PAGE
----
Following his first-round loss at Roland Garros to Stan Wawrinka, Mats Wilander said Andy Murray shouldn't take away the young players' wilds cards. Murray's former coach Alex Corretja thinks differently, believing we have to give the Briton more time and that we shouldn't draw conclusions based on one best-of-five match on clay in tough conditions.
The Spaniard thinks Andy will feel better during the indoor season and shorter encounters, expecting more from him in Australia 2021. Struggling with an injury since November last year, Murray couldn't play in the opening two months of 2020, halted by the coronavirus after that.
The Briton made a return in Cincinnati, beating Alexander Zverev but losing ground after that. After a marathon US Open victory from two sets to love down, Andy fell in the second round to Felix Auger-Aliassime, suffering an earlier loss in Paris against a former champion Stan Wawrinka.
Taking a wild card, there was a risk for Andy to draw a player from the top, crossing ways with the top-20 rival who defeated him 6-1, 6-3, 6-2 win in a swift an hour and 37 minutes. Wawrinka dominated the shortest and mid-range exchanges, landing 42 winners and 27 unforced errors and leaving Murray on an inferior 10-26 ratio.
Andy served at only 36%, a recipe for disaster as he gave serve away six times from eight chances offered to the Swiss, wasting all three break chances and leaving the court in less than 100 minutes. Squandering game points in the third game, Andy suffered a break when his forehand landed long, with Wawrinka firing an ace down the T line to confirm it and forge a 3-1 gap.
The Swiss broke again after a forehand winner, closing the set with the third straight successful return game at 5-1 after 33 minutes.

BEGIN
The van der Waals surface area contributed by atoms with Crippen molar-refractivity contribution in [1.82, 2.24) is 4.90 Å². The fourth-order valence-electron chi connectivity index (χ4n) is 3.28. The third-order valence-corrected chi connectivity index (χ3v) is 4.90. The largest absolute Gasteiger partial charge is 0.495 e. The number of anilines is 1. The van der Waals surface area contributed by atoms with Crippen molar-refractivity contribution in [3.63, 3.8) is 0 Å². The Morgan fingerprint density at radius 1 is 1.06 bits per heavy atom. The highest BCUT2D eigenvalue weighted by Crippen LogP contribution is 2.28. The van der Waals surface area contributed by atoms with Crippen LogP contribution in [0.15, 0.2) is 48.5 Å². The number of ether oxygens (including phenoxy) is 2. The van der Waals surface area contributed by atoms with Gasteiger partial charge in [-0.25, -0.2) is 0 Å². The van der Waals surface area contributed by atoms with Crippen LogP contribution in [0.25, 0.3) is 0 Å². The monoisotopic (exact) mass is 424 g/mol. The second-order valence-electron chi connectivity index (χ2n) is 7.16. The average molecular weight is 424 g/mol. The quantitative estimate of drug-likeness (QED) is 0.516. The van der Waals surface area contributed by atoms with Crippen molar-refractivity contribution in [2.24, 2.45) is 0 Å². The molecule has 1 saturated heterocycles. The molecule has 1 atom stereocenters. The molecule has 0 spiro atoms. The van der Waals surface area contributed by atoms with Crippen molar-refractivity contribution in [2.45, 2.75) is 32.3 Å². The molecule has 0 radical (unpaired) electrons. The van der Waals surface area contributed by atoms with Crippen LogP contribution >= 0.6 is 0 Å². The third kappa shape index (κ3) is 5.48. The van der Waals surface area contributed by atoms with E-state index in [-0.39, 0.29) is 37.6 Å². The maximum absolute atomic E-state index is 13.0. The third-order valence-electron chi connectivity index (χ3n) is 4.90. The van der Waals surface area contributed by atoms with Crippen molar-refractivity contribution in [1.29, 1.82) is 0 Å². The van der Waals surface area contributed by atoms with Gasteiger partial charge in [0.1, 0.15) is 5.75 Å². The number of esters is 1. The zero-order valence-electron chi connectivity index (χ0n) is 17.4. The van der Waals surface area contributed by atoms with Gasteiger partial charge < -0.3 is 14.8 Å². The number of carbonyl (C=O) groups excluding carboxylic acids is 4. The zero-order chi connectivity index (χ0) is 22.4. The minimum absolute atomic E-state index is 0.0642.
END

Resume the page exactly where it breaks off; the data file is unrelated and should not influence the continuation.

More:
Alex Corretja hopes Andy Murray will feel better in the rest of the season.
Rattling off 19 of the last 23 points, Stan had the momentum on his side, although Murray stayed in touch earlier in the second set with two comfortable holds.
Stan forced an error from his opponent in game six to grab a break at 15, placing an easy forehand winner at 5-3 to forge two sets to love advantage in 67 minutes. In set number three, Wawrinka broke Murray's serve in the first game after a perfect drop shot and repelled three break points in the next one to remain in front.
The Briton held in games three and five to stay within one break deficit, only until game seven that Wawrinka clinched with a backhand down the line winner, holding at 15 with an ace a few minutes later to propel himself into the next round.
"Each player has had his own experience, and I respect what Mats said because that's his experience and his feeling. In my opinion, playing best-of-five on clay in these conditions after such a long time without playing matches, in two-and-a-half years where he hasn't played much, is not a reference.
Once he starts the indoor season, he will feel much better playing best-of-three encounters and get the rhythm he needs to get in shape again for the next season. He will have an off-season and get ready to play matches before Melbourne, where he should feel better.
I understand Andy is trying to get back at his best, and I'm sure he knows it will be challenging. Still, you have to give him a chance to see if he feels better on the court, no matter if he wins Majors again or not. Most likely, when you have such a long career, you know you are in a privileged position.
It's sometimes difficult to enjoy that. Like David Ferrer, when he said he would retire, enjoying it much more and knowing by the end of the year that he gave his everything, which is important," Alex Corretja said.